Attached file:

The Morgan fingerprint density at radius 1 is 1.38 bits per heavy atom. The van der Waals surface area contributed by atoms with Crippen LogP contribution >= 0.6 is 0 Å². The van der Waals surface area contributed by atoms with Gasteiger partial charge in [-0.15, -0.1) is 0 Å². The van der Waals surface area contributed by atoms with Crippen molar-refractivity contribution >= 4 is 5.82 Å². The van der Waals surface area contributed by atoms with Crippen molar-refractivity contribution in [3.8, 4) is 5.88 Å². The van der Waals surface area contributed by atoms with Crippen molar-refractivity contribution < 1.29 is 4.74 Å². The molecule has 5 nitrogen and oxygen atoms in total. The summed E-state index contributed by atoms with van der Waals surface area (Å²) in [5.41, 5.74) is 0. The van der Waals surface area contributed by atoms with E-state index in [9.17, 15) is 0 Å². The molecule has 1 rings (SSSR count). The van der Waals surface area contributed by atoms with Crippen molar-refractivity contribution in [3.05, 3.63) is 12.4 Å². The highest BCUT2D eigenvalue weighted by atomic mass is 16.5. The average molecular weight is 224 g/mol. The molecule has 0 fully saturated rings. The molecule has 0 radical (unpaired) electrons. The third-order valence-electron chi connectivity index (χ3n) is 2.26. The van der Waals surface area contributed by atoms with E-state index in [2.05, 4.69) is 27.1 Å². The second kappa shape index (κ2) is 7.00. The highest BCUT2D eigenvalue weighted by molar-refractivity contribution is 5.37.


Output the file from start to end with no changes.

The Morgan fingerprint density at radius 1 is 1.38 bits per heavy atom. The van der Waals surface area contributed by atoms with Crippen LogP contribution >= 0.6 is 0 Å². The van der Waals surface area contributed by atoms with Gasteiger partial charge in [-0.15, -0.1) is 0 Å². The van der Waals surface area contributed by atoms with Crippen molar-refractivity contribution >= 4 is 5.82 Å². The van der Waals surface area contributed by atoms with Crippen molar-refractivity contribution in [3.8, 4) is 5.88 Å². The van der Waals surface area contributed by atoms with Crippen molar-refractivity contribution < 1.29 is 4.74 Å². The molecule has 5 nitrogen and oxygen atoms in total. The summed E-state index contributed by atoms with van der Waals surface area (Å²) in [5.41, 5.74) is 0. The van der Waals surface area contributed by atoms with E-state index in [9.17, 15) is 0 Å². The molecule has 1 rings (SSSR count). The van der Waals surface area contributed by atoms with Crippen molar-refractivity contribution in [3.05, 3.63) is 12.4 Å². The highest BCUT2D eigenvalue weighted by atomic mass is 16.5. The average molecular weight is 224 g/mol. The molecule has 0 fully saturated rings. The molecule has 0 radical (unpaired) electrons. The third-order valence-electron chi connectivity index (χ3n) is 2.26. The van der Waals surface area contributed by atoms with E-state index in [2.05, 4.69) is 27.1 Å². The second kappa shape index (κ2) is 7.00. The highest BCUT2D eigenvalue weighted by molar-refractivity contribution is 5.37.